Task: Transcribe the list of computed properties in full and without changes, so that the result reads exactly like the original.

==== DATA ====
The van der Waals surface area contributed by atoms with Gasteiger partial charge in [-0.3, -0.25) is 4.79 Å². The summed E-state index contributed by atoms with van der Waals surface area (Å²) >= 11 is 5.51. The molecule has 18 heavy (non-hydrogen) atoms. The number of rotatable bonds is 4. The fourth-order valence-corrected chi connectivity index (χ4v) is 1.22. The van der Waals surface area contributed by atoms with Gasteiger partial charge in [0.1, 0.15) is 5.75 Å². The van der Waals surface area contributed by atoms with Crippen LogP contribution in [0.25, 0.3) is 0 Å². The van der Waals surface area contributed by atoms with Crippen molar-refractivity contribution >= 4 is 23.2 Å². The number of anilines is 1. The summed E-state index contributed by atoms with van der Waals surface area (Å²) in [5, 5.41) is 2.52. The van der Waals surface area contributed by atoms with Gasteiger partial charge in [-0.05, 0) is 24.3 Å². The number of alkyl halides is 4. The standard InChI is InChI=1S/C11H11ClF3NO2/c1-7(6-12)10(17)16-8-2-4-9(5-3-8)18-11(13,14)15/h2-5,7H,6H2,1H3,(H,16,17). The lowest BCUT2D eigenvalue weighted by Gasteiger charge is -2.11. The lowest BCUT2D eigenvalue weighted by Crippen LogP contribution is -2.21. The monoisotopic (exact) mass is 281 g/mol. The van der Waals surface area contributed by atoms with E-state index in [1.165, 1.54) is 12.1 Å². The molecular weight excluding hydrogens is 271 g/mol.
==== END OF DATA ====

The van der Waals surface area contributed by atoms with Gasteiger partial charge in [-0.3, -0.25) is 4.79 Å². The summed E-state index contributed by atoms with van der Waals surface area (Å²) >= 11 is 5.51. The molecule has 18 heavy (non-hydrogen) atoms. The number of rotatable bonds is 4. The fourth-order valence-corrected chi connectivity index (χ4v) is 1.22. The van der Waals surface area contributed by atoms with Gasteiger partial charge in [0.1, 0.15) is 5.75 Å². The van der Waals surface area contributed by atoms with Crippen LogP contribution in [0.25, 0.3) is 0 Å². The van der Waals surface area contributed by atoms with Crippen molar-refractivity contribution >= 4 is 23.2 Å². The number of anilines is 1. The summed E-state index contributed by atoms with van der Waals surface area (Å²) in [5, 5.41) is 2.52. The van der Waals surface area contributed by atoms with Gasteiger partial charge in [-0.05, 0) is 24.3 Å². The number of alkyl halides is 4. The standard InChI is InChI=1S/C11H11ClF3NO2/c1-7(6-12)10(17)16-8-2-4-9(5-3-8)18-11(13,14)15/h2-5,7H,6H2,1H3,(H,16,17). The lowest BCUT2D eigenvalue weighted by Gasteiger charge is -2.11. The lowest BCUT2D eigenvalue weighted by Crippen LogP contribution is -2.21. The monoisotopic (exact) mass is 281 g/mol. The van der Waals surface area contributed by atoms with E-state index in [1.165, 1.54) is 12.1 Å². The molecular weight excluding hydrogens is 271 g/mol.